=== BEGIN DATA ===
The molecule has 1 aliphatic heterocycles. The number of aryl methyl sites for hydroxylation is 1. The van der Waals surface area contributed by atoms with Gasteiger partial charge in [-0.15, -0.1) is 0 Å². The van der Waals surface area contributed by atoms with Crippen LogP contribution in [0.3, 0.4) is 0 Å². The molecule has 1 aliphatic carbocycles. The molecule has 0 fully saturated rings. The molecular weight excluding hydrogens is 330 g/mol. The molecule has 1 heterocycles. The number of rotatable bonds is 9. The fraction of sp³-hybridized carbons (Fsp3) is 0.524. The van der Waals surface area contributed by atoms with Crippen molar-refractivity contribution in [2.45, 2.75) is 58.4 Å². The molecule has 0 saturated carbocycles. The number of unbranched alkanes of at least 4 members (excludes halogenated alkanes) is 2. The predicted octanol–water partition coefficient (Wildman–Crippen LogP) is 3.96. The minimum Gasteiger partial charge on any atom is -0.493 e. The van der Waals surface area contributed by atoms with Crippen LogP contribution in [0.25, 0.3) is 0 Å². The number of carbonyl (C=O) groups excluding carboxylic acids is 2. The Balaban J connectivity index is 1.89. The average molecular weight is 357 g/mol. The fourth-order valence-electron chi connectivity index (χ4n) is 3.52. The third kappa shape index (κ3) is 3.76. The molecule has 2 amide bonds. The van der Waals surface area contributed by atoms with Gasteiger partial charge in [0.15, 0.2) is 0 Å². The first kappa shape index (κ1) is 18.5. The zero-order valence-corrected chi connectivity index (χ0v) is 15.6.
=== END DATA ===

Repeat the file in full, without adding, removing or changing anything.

The molecule has 1 aliphatic heterocycles. The number of aryl methyl sites for hydroxylation is 1. The van der Waals surface area contributed by atoms with Gasteiger partial charge in [-0.15, -0.1) is 0 Å². The van der Waals surface area contributed by atoms with Crippen LogP contribution in [0.3, 0.4) is 0 Å². The molecule has 1 aliphatic carbocycles. The molecule has 0 fully saturated rings. The molecular weight excluding hydrogens is 330 g/mol. The molecule has 1 heterocycles. The number of rotatable bonds is 9. The fraction of sp³-hybridized carbons (Fsp3) is 0.524. The van der Waals surface area contributed by atoms with Crippen molar-refractivity contribution in [2.45, 2.75) is 58.4 Å². The molecule has 0 saturated carbocycles. The number of unbranched alkanes of at least 4 members (excludes halogenated alkanes) is 2. The predicted octanol–water partition coefficient (Wildman–Crippen LogP) is 3.96. The minimum Gasteiger partial charge on any atom is -0.493 e. The van der Waals surface area contributed by atoms with Crippen LogP contribution in [0.25, 0.3) is 0 Å². The number of carbonyl (C=O) groups excluding carboxylic acids is 2. The Balaban J connectivity index is 1.89. The average molecular weight is 357 g/mol. The fourth-order valence-electron chi connectivity index (χ4n) is 3.52. The third kappa shape index (κ3) is 3.76. The molecule has 2 amide bonds. The van der Waals surface area contributed by atoms with Gasteiger partial charge in [0.15, 0.2) is 0 Å². The first kappa shape index (κ1) is 18.5. The zero-order valence-corrected chi connectivity index (χ0v) is 15.6.